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The Skinny on Late-Night Eating

July 11, 2012

Conventional wisdom tells us that a 100-calorie apple still has 100 calories it's noon or midnight, but new research suggests that our bodies may not treat it that way.

Whether late-night eating can affect weight has long been debated by dieters and doctors. When after-dark snacking contributes to weight gain, it's often attributed to the unhealthy choices we make when we're tired - in other words, higher calories. However, a new study on time-restricted diets hypothesizes that our bodies actually need a large break from eating between dinner and breakfast to achieve optimal weight and health.

Researchers fed two groups of mice the same high-fat diet, but group one group was allowed to feed at will throughout the 24-hour day, while the other group was only given access to food during an 8-hour period. The mice in group two fasted for the other 16 hours of the day.

Despite consuming the same food, the mice that fasted did not develop obesity or inflammation and, in fact, displayed improved motor coordination. In contrast, the mice that ate round-the-clock developed high blood sugar, high cholesterol, fatty liver disease, and obesity.

"Every organ has a clock," said the study's lead author, Satchidananda Panda of the Salk Institute for Biological Studies. Could it be that we're actually throwing off our organs' rhythms by eating too often throughout the day and night?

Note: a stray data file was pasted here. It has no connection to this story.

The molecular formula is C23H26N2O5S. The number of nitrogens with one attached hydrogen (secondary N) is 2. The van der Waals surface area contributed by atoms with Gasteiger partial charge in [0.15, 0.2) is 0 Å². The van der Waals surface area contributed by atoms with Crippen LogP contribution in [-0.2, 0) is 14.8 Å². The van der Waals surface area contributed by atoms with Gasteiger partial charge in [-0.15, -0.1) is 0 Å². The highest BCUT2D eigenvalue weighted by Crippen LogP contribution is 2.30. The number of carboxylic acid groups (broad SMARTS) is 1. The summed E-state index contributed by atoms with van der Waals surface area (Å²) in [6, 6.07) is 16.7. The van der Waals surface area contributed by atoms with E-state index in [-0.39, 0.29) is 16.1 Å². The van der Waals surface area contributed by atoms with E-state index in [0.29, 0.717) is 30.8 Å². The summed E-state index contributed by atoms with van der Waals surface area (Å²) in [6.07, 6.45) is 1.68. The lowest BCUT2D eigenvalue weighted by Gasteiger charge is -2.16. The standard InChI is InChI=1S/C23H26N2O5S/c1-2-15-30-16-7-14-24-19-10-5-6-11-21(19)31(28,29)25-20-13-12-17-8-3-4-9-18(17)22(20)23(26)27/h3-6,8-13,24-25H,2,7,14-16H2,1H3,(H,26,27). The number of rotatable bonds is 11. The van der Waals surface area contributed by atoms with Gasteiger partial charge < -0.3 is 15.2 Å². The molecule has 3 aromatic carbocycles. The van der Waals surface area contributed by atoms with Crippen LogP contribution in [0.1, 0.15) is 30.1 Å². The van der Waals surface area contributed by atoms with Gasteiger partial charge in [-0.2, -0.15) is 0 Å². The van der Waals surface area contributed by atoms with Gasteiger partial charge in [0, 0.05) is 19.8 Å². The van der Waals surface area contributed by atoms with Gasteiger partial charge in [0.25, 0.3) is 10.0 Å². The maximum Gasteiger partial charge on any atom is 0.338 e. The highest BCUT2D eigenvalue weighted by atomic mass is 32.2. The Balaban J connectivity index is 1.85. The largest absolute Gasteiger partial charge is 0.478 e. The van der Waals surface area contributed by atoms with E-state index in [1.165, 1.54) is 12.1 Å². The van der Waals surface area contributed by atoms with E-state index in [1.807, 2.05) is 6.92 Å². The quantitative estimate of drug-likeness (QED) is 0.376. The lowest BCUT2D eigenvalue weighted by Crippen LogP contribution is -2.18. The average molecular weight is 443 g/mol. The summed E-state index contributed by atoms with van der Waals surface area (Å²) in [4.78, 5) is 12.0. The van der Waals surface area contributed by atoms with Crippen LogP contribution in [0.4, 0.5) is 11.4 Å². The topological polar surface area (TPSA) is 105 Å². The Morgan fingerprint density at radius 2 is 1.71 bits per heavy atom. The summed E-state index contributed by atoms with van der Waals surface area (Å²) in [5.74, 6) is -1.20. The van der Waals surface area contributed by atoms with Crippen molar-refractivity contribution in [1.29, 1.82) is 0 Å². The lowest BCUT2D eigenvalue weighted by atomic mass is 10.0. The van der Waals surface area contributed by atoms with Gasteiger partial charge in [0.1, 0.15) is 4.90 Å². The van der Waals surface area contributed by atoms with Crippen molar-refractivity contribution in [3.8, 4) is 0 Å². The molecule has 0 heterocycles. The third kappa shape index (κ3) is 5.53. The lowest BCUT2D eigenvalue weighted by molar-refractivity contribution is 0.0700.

It makes sense when you think about human history. As a diurnal species, people ate during the daylight hours and fasted at night. With the invention of electricity - and then television and computers - we now stay up far later into the evenings. If we keep snacking during the wee hours, our bodies don't have time to reset and may even develop metabolic exhaustion from constantly processing incoming fuel.

Along these same lines, John Douillard, an Integrative Nutrition teacher, has focused on the dangers of too-frequent eating. He suggests eating only three times per day to force your body to use up fuel stores and start burning fat. This will help your body clear toxins and stabilize blood sugar.

So if you’re up for it, try giving your body a long fast between dinner and breakfast and see how it makes you feel. Try 10-12 hours to start, say from 8pm at night until 7am the next morning. The research definitely isn't bullet-proof, but your body may thank you for the break!

Have you tried extended fasting between dinner and breakfast? What have you observed when you do?